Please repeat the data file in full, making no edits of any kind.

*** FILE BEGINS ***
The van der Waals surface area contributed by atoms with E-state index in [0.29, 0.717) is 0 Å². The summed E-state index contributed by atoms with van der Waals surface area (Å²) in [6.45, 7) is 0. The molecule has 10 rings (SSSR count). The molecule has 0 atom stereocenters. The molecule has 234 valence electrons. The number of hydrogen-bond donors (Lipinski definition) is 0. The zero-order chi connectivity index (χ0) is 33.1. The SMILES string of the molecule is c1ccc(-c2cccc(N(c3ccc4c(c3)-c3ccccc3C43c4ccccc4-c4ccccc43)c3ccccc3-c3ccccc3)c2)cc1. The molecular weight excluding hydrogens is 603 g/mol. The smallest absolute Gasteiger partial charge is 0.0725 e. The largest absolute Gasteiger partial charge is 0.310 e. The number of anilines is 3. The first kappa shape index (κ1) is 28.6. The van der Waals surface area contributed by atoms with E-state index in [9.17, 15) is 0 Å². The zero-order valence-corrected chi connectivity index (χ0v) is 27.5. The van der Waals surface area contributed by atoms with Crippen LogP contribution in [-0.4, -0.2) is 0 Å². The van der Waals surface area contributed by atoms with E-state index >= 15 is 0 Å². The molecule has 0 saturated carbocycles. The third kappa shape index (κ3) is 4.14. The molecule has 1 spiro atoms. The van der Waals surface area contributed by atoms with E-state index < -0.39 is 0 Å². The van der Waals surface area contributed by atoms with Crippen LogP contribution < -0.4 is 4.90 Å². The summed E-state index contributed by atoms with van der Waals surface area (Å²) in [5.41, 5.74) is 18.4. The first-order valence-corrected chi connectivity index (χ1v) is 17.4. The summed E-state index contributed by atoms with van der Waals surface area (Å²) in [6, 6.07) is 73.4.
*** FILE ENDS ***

The van der Waals surface area contributed by atoms with E-state index in [0.29, 0.717) is 0 Å². The summed E-state index contributed by atoms with van der Waals surface area (Å²) in [6.45, 7) is 0. The molecule has 10 rings (SSSR count). The molecule has 0 atom stereocenters. The molecule has 234 valence electrons. The number of hydrogen-bond donors (Lipinski definition) is 0. The zero-order chi connectivity index (χ0) is 33.1. The SMILES string of the molecule is c1ccc(-c2cccc(N(c3ccc4c(c3)-c3ccccc3C43c4ccccc4-c4ccccc43)c3ccccc3-c3ccccc3)c2)cc1. The molecular weight excluding hydrogens is 603 g/mol. The smallest absolute Gasteiger partial charge is 0.0725 e. The largest absolute Gasteiger partial charge is 0.310 e. The number of anilines is 3. The first kappa shape index (κ1) is 28.6. The van der Waals surface area contributed by atoms with E-state index in [9.17, 15) is 0 Å². The zero-order valence-corrected chi connectivity index (χ0v) is 27.5. The van der Waals surface area contributed by atoms with Crippen LogP contribution in [-0.4, -0.2) is 0 Å². The van der Waals surface area contributed by atoms with E-state index >= 15 is 0 Å². The molecule has 0 saturated carbocycles. The third kappa shape index (κ3) is 4.14. The molecule has 1 spiro atoms. The van der Waals surface area contributed by atoms with E-state index < -0.39 is 0 Å². The van der Waals surface area contributed by atoms with Crippen LogP contribution < -0.4 is 4.90 Å². The summed E-state index contributed by atoms with van der Waals surface area (Å²) in [5.41, 5.74) is 18.4. The first-order valence-corrected chi connectivity index (χ1v) is 17.4. The summed E-state index contributed by atoms with van der Waals surface area (Å²) in [6, 6.07) is 73.4.